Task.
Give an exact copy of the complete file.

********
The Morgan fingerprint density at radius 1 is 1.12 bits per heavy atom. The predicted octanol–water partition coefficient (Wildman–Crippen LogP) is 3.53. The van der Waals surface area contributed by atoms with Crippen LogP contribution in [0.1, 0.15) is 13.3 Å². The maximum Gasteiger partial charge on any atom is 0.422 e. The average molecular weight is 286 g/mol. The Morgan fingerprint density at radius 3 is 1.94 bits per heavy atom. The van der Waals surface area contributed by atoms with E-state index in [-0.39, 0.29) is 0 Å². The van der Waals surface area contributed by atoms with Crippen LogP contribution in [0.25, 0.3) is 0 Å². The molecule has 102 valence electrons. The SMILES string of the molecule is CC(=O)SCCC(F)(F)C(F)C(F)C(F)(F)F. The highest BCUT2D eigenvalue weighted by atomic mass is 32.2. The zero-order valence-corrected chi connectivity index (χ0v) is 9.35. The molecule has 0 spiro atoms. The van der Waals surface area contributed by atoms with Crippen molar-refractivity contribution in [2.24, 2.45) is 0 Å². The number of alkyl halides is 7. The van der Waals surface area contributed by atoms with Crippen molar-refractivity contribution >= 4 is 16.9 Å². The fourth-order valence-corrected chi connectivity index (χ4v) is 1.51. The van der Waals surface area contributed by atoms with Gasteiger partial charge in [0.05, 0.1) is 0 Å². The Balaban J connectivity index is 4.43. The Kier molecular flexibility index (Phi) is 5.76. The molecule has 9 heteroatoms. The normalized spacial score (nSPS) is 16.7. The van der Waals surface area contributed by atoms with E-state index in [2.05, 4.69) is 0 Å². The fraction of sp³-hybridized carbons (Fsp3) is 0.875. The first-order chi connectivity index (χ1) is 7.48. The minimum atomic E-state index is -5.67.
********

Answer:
The Morgan fingerprint density at radius 1 is 1.12 bits per heavy atom. The predicted octanol–water partition coefficient (Wildman–Crippen LogP) is 3.53. The van der Waals surface area contributed by atoms with Crippen LogP contribution in [0.1, 0.15) is 13.3 Å². The maximum Gasteiger partial charge on any atom is 0.422 e. The average molecular weight is 286 g/mol. The Morgan fingerprint density at radius 3 is 1.94 bits per heavy atom. The van der Waals surface area contributed by atoms with E-state index in [-0.39, 0.29) is 0 Å². The van der Waals surface area contributed by atoms with Crippen LogP contribution in [0.25, 0.3) is 0 Å². The molecule has 102 valence electrons. The SMILES string of the molecule is CC(=O)SCCC(F)(F)C(F)C(F)C(F)(F)F. The highest BCUT2D eigenvalue weighted by atomic mass is 32.2. The zero-order valence-corrected chi connectivity index (χ0v) is 9.35. The molecule has 0 spiro atoms. The van der Waals surface area contributed by atoms with Crippen molar-refractivity contribution in [2.24, 2.45) is 0 Å². The number of alkyl halides is 7. The van der Waals surface area contributed by atoms with Crippen molar-refractivity contribution >= 4 is 16.9 Å². The fourth-order valence-corrected chi connectivity index (χ4v) is 1.51. The van der Waals surface area contributed by atoms with Gasteiger partial charge in [0.05, 0.1) is 0 Å². The Balaban J connectivity index is 4.43. The Kier molecular flexibility index (Phi) is 5.76. The molecule has 9 heteroatoms. The normalized spacial score (nSPS) is 16.7. The van der Waals surface area contributed by atoms with E-state index in [2.05, 4.69) is 0 Å². The fraction of sp³-hybridized carbons (Fsp3) is 0.875. The first-order chi connectivity index (χ1) is 7.48. The minimum atomic E-state index is -5.67.